In a world view where God is seen as being in the heavens above, it is only natural that mountains should be seen as being closer to God. As our knowledge of cosmology has increased and the sense that there really is no such thing as “up” except in relative terms, the view of God as being above, has diminished somewhat - appropriately I think - for anything that limits our ability to perceive of God in new ways is a detraction from our overall understanding of the divine presence in our lives. Having said that, most of us can still very much identify with an idea of God being above us - it is so pervasive in all of the biblical record that such images are hard to shake. It is therefore quite natural that many of the defining encounters with God described in the Hebrew and Christian scriptures occur on the top of, or in the vicinity of mountains. As Jon Krakauer’s book describes, the attraction of climbing high mountains is very great - and as technology and technique improve, the prospect of achieving the summit of a high mountain is greatly increased especially when money can replace in part the needed physical requirements. Even metaphorically we talk of mountaintop experiences, regardless of whether they include a real journey up a high mountain. I would definitely describe my experience at the Epiphany Explorations symposium this year as a mountain top experience despite the fact that it occurred only a few metres above sea level.
The real challenge, I’m sure we all know, is connecting mountaintop experiences with life in the valley. Peter didn’t want to come back down - he just wanted to stay there - erect a memorial cairn and revel forever in the experience. Jesus said no - which is understandable - there is no point in having the mountain top experience without connecting it to the experience of everyday living. Less understandable however is his direction to his fellow mountaineers not to say anything about what had happened. Most of us having experienced either a mystical or real achievement (I wasn’t sure if those two should be separated in that way - for mystical experiences are clearly real as well - but I’m lost on how to describe the difference in any other way) would want to tell others about it, even if only for the hope that some of our own experience might be translated to others so that they might get a sense of our excitement about the discoveries we made, and perhaps be led to have their own insights and share the new found wisdom.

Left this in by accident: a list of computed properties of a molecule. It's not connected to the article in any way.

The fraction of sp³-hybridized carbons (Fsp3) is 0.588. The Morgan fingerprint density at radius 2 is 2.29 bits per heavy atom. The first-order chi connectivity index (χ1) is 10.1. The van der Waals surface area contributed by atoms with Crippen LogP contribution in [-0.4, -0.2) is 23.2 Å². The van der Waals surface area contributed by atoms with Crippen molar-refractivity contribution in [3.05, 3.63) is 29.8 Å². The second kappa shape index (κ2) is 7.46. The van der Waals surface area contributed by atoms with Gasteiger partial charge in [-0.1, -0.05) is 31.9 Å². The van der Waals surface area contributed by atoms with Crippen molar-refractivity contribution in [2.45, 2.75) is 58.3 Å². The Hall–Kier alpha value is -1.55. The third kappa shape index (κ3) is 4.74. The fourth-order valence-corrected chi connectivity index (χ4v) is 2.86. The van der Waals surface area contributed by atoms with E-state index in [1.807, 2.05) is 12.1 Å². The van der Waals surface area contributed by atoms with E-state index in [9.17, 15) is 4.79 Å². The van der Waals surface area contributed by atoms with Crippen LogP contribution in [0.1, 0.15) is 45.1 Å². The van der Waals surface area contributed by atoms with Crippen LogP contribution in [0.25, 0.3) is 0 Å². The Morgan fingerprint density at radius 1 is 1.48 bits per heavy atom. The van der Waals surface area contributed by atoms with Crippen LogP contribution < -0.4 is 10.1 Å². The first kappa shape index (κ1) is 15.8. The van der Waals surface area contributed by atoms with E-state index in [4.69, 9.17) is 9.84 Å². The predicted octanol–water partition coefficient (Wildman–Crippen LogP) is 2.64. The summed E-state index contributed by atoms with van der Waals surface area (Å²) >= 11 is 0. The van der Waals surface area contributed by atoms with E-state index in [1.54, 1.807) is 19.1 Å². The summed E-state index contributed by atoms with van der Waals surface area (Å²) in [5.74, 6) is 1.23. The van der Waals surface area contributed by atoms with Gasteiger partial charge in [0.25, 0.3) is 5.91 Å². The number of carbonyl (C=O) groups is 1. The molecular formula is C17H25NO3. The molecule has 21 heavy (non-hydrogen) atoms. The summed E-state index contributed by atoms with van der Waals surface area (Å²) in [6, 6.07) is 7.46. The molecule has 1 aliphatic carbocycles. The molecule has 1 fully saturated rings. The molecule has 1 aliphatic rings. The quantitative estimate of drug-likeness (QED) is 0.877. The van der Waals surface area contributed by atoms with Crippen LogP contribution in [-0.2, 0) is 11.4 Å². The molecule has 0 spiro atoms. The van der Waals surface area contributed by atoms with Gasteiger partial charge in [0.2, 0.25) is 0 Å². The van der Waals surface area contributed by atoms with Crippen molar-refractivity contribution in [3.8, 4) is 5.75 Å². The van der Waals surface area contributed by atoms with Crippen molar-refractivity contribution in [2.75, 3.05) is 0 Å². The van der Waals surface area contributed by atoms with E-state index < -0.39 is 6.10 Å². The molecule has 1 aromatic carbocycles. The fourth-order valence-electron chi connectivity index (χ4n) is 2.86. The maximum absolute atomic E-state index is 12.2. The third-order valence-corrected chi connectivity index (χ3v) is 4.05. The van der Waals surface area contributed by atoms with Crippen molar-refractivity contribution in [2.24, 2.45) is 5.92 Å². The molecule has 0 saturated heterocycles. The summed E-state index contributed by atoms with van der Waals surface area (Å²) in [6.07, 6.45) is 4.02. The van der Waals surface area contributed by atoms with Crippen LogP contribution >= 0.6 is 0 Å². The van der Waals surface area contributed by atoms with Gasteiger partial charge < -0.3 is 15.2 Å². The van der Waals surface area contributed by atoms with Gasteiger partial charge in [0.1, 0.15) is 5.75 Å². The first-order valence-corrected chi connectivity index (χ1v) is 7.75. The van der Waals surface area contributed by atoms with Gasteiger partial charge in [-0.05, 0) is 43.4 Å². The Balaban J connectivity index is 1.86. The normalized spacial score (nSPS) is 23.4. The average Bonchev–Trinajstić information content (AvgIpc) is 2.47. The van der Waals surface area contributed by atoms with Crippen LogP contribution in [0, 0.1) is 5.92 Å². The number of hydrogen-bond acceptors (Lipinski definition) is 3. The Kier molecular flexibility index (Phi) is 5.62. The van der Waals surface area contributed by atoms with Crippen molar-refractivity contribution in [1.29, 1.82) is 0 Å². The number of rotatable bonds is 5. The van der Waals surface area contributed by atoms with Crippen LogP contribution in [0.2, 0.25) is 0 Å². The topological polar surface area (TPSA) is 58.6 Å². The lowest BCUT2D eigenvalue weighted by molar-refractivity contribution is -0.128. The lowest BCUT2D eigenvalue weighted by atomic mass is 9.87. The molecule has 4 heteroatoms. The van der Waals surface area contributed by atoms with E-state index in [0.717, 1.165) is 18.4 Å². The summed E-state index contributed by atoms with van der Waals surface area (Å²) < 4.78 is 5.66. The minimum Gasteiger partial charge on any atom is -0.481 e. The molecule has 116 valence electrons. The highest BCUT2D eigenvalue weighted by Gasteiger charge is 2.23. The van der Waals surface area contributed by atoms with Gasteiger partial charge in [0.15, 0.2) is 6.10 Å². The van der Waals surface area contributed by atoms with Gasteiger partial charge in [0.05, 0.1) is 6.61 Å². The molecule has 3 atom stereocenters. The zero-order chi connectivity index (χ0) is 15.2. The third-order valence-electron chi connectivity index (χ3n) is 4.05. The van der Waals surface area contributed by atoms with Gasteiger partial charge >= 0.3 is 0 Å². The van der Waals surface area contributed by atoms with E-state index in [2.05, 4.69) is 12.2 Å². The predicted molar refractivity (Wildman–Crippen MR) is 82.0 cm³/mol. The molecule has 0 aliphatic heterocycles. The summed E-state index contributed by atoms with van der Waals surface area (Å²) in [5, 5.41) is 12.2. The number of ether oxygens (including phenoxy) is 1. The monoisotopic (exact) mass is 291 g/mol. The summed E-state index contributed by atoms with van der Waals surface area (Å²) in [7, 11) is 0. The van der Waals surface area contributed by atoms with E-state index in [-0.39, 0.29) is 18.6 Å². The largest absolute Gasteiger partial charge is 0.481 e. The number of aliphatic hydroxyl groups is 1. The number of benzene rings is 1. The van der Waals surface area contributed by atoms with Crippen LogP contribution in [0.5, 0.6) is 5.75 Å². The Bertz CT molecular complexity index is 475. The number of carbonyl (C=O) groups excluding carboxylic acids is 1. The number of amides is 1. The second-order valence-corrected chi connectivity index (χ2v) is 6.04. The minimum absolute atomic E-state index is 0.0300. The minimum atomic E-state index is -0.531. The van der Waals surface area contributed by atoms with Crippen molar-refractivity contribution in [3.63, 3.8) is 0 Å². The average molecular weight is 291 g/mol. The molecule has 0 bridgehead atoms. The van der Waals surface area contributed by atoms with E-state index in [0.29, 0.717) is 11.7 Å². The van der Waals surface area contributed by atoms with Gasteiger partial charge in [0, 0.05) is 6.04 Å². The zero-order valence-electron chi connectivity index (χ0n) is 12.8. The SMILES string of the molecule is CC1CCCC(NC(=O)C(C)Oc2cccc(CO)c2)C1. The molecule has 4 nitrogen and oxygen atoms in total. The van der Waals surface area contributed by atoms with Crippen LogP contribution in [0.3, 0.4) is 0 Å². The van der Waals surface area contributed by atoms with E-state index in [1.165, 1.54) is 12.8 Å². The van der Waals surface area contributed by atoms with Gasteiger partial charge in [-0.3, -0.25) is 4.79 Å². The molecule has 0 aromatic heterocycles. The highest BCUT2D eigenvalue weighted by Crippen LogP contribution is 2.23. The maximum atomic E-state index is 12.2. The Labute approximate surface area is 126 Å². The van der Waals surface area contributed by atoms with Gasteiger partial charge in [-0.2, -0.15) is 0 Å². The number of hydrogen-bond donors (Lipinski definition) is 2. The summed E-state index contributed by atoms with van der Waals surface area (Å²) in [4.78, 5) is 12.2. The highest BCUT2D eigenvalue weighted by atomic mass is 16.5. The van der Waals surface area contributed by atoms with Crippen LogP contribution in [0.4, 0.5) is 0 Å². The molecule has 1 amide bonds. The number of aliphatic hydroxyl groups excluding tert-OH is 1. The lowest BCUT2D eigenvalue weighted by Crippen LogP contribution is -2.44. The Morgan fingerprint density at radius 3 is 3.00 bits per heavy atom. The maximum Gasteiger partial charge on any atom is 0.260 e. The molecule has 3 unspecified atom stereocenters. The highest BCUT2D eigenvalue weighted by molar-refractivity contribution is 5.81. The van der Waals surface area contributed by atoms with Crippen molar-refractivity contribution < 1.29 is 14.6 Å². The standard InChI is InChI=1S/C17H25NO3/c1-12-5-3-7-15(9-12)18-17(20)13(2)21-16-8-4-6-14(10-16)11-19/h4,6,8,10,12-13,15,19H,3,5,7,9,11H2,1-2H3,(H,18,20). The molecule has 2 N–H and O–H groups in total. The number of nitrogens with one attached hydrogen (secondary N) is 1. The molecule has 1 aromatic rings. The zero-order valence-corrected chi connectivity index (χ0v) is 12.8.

I see transfiguration as an outward sign of transformation. Change of appearance, glowing with new insight, inner radiance - however you want to describe it - can be associated with a new outlook on life, a new attitude, a new purpose or mission. Transformation can begin with a mountain top experience, but it doesn’t take hold until we are able to live it - until we are able to integrate the new insights, knowledge, wisdom and ideas into the way we live our lives every day - so that we truly become transformed individuals and communities.
Perhaps that was behind Jesus’ comment to Peter, James and John. Perhaps he knew that if the experience had really affected the three disciples so markedly - they would not need to tell about it, for their very lives would show it. Then assuming that others were witnesses to the change affected in their lives, they could then tell of the experience which had made it happen. Of course, that’s only my speculation, but it does the fit the idea that we show our faith by the way we live our lives - that walk is more true than talk - what we do is closer to what we believe than what we say about what we believe.
So, on this final Sunday in the season of light - epiphany, I invite us to be transfigured - to let our presence shine with that same light - the light of God’s presence - as a sign of transformed lives. I invite us to move from the mountain into the valley of Lent - not some dark place - just the place of everyday living - for it too is infused by the presence of God - perhaps not with the mystical experiences that bring us into thin air, and not the events and occurrences that lead us to set up memorial cairns or brass plaques - but just the regular rhythm of lives guided by our faith in God, and God’s faith in us. God is with us. We are not alone. Thanks be to God. Amen.